The familiar: Elton John’s I’m Still Standing and REM’s It’s The End Of The World As We Know It (And I Feel Fine) making an inevitable appearance – it’s the album version. And then the centrepiece, Artists Against Nature comprised of Brian May, Carol Decker, Chaka Khan, Chris Thompson, Harold Faltermeyer, Heidi Stern, Herbie Hancock, Ian Anderson, Joe Cocker, Maggie Reilly, Michael McDonald, Richard Page, Sandra Ann Lauer, Stefan Zauner, Stevie Lange & Tommy Johnson. Yes We Can originally came out in 1989 but was rebranded in 1992 as Earthrise – The Rainforest Single – Yes We Can. A bombastic slice of likeable schlock. It’s followed by Pink Floyd’s Learning To Fly, a track that describes Dave Gilmour’s thoughts on flying. It has also been interpreted as a metaphor for starting a new career, experiencing a radical change in life i.e. like being the new leader of Pink Floyd.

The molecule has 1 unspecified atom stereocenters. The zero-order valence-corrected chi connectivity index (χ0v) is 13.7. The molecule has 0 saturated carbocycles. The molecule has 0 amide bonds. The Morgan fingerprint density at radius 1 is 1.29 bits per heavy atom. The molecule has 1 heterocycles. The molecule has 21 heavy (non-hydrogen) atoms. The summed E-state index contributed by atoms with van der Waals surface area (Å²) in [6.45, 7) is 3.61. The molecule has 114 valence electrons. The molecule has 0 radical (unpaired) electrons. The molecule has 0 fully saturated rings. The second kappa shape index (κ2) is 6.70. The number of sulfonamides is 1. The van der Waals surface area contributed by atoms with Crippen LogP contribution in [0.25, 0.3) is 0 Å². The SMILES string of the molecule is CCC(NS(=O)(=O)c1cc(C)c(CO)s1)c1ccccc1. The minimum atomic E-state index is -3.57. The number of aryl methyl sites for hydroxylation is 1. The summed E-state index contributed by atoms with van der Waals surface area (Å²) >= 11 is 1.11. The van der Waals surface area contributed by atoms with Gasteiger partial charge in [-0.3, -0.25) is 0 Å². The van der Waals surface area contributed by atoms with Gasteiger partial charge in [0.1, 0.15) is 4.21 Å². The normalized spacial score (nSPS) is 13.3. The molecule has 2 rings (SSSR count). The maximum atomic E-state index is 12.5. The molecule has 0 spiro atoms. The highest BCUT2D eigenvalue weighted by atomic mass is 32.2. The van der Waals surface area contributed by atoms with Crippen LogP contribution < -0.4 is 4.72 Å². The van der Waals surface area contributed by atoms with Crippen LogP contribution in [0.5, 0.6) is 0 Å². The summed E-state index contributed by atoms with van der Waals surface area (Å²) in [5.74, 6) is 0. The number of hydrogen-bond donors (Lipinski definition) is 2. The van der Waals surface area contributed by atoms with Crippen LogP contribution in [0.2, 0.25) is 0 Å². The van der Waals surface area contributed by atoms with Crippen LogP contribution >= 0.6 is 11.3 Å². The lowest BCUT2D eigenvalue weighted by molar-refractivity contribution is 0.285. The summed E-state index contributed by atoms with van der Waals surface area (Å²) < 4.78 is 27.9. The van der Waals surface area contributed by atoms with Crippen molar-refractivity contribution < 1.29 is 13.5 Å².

Sting’s Fragile was the fourth single from Nothing Like The Sun, just reaching #70 in the UK charts. The song is a tribute to Ben Linder, an American civil engineer who was killed by the Contras in 1987 while working on a hydroelectric project in Nicaragua. “I felt the cycle had reached its apex. I felt the world changing & I felt profound things happening.” said Seal about Crazy, a song inspired by the fall of the Berlin Wall and the Tiananmen Square massacre in 1989. Meanwhile the sublime duet of Peter Gabriel and Kate Bush – Don’t Give Up – slips in next, with lyrics about a man whose unemployment causes stress in his domestic relationship. The verses, sung by Gabriel, describe the man’s feelings of isolation, loneliness and despair; the choruses, sung by Bush, offer words of hope and encouragement. Back In The Life was Steve Winwood’s fourth solo album, one where every track was between five and six minutes in duration. Wake Me Up On Judgment Day is the selection here, a true candidate for the end of the world playlist.